• Make a list with names and phone numbers of two or three people who will support you through this crisis. Include the National Suicide Prevention Hotline at 1-800-273-8255 or TEXT 838255
  • What will I do? Make a list of safe places to go and safe things to do. Download to your mobile device the Virtual Hope Box app, created by the Defense Health Agency for a collection of resources to use. Remove (or have a loved one take) items that you might use to attempt suicide (firearms, pills, etc.). Do activities that will help you to relax and refocus your thoughts.  Here are a few self-soothing activities:
    • Focus on your breath – take a few minutes to pull all of your attention and focus on your breathing. Take slow, deep “belly” breaths in through your nose and out of your mouth.
    • Take a refreshing or relaxing shower or bath
    • Sing or hum a song that inspires or calms you
    • Cook a meal that smells and tastes good – it could be your favorite comfort food
    • Speak positive words aloud. Be kind to yourself by saying good things to you about you and hear yourself say them.
  • Where will I go? Seek safe shelter – an emergency department, or a family member’s or friend’s home, a special place in the park that puts you around others, or a support group meeting. Go where you will have the care and support of others.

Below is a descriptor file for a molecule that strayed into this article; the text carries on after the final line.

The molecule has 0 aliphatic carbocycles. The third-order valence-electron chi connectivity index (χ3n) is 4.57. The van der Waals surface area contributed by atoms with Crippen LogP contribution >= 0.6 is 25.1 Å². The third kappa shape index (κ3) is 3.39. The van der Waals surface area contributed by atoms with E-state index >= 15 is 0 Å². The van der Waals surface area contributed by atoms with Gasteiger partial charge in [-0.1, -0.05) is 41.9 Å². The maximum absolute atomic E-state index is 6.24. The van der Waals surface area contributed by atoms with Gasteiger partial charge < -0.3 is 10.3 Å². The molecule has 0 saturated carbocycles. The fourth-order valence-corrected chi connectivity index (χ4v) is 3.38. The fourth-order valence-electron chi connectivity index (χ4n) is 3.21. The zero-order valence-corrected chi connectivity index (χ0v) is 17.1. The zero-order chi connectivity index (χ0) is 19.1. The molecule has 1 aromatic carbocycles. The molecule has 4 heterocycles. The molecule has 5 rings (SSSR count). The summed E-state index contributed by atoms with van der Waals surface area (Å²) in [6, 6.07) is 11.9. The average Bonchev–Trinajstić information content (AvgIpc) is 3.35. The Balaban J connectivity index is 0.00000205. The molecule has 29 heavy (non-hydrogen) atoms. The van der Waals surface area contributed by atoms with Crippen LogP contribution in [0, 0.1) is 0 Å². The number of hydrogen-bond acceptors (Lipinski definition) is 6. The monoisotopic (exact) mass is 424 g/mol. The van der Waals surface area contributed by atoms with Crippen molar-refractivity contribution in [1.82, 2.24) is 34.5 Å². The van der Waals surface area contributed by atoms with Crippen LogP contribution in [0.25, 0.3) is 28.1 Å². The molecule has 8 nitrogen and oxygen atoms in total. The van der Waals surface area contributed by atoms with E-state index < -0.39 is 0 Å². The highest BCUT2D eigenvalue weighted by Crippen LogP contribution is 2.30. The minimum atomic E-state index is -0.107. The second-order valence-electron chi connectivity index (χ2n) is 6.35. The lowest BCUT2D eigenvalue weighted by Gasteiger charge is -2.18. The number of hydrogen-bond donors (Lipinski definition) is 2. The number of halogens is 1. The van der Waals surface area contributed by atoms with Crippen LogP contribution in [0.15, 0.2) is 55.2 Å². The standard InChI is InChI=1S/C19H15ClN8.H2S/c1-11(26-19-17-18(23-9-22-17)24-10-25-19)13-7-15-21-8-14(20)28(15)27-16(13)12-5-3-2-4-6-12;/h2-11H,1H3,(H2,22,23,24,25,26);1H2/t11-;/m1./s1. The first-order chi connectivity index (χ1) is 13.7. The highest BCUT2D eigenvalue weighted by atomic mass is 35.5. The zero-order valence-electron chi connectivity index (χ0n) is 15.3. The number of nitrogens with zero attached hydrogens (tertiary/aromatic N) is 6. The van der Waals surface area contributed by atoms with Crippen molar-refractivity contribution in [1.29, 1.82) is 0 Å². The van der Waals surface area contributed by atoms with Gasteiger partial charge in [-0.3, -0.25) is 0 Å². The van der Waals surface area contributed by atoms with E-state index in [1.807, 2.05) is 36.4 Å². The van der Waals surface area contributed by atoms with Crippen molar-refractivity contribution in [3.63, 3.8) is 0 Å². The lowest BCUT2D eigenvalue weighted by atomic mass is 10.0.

Each person who attempts suicide, has family, friends, or co-workers who are left to cope with the tragic event. Their struggle to understand and recover from the excessive grief is difficult and even traumatic. In many cultures and religious faiths, suicide is a stigma – a mark of disgrace. These survivors may feel shame or guilt and be reluctant to talk about their loved one’s battle. They may also feel angry, abandoned, or rejected. They may wonder and ask themselves “What did I do to cause this?” or “What could I have done to stop it?”
As the survivor, you may not have caused the loved one’s battle. You may not have had the power to stop it. However, there are things you can do for your emotional health.
  • Talk to a trusted friend, openly and honestly
  • Seek professional counseling
  • Practice self-soothing activities
  • Consult your physician if you feel you are becoming depressed
  • Always encourage anyone with suicidal ideas, even if such thoughts are vague, to seek professional help

American Foundation for Suicide Prevention (AFSP)
Suicide Rising Across the US. Centers for Disease Control and Prevention (CDC).
Suicide Facts. Suicide Awareness Voices of Education (SAVE)
National Suicide Prevention Hotline: 1-800-273-8255 or TEXT 838255
National Strategy for Suicide Prevention (2012). Action Alliance.
Self-Soothing Strategies: 8 Ways to Calm Anxiety and Stress. (2018).
Veterans Crisis Line (  Dial 800-273-8255 and press 1.
Virtual Hope Box app (Defense Health Agency)
What is Depression? (2017). American Psychiatric Association (APA)

If you have any questions about suicide, please log into your account and send
us your question. We are here to help.

Dr. Joe Banken PhD – Health Tip Content Editor